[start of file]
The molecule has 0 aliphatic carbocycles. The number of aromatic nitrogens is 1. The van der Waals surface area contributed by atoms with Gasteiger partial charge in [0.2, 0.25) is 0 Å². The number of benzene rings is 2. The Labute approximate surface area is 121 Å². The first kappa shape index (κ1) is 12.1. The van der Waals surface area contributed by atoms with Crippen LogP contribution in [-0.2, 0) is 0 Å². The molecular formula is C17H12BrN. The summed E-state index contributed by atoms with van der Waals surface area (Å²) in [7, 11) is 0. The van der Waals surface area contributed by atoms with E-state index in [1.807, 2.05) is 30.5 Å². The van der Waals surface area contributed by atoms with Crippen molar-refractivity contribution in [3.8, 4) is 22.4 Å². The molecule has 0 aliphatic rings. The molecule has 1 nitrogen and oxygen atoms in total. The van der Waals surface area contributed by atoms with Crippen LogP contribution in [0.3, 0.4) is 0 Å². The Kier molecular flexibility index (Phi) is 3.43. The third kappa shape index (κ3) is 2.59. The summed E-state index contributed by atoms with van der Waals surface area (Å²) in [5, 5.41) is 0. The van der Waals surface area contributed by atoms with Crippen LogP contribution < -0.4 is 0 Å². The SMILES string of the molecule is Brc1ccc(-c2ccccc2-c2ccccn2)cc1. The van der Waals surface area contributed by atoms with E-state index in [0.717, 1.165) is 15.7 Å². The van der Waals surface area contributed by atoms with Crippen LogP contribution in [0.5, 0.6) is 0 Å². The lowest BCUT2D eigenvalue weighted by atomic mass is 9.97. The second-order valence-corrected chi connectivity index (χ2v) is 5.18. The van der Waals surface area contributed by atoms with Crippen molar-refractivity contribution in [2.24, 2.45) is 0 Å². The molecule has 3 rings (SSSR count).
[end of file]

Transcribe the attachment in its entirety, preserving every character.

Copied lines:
The molecule has 0 aliphatic carbocycles. The number of aromatic nitrogens is 1. The van der Waals surface area contributed by atoms with Gasteiger partial charge in [0.2, 0.25) is 0 Å². The number of benzene rings is 2. The Labute approximate surface area is 121 Å². The first kappa shape index (κ1) is 12.1. The van der Waals surface area contributed by atoms with Crippen LogP contribution in [-0.2, 0) is 0 Å². The molecular formula is C17H12BrN. The summed E-state index contributed by atoms with van der Waals surface area (Å²) in [7, 11) is 0. The van der Waals surface area contributed by atoms with E-state index in [1.807, 2.05) is 30.5 Å². The van der Waals surface area contributed by atoms with Crippen molar-refractivity contribution in [3.8, 4) is 22.4 Å². The molecule has 0 aliphatic rings. The molecule has 1 nitrogen and oxygen atoms in total. The van der Waals surface area contributed by atoms with Crippen LogP contribution in [0.3, 0.4) is 0 Å². The Kier molecular flexibility index (Phi) is 3.43. The third kappa shape index (κ3) is 2.59. The summed E-state index contributed by atoms with van der Waals surface area (Å²) in [5, 5.41) is 0. The van der Waals surface area contributed by atoms with Crippen LogP contribution < -0.4 is 0 Å². The SMILES string of the molecule is Brc1ccc(-c2ccccc2-c2ccccn2)cc1. The van der Waals surface area contributed by atoms with E-state index in [0.717, 1.165) is 15.7 Å². The van der Waals surface area contributed by atoms with Crippen LogP contribution in [0.5, 0.6) is 0 Å². The lowest BCUT2D eigenvalue weighted by atomic mass is 9.97. The second-order valence-corrected chi connectivity index (χ2v) is 5.18. The van der Waals surface area contributed by atoms with Crippen molar-refractivity contribution in [2.24, 2.45) is 0 Å². The molecule has 3 rings (SSSR count).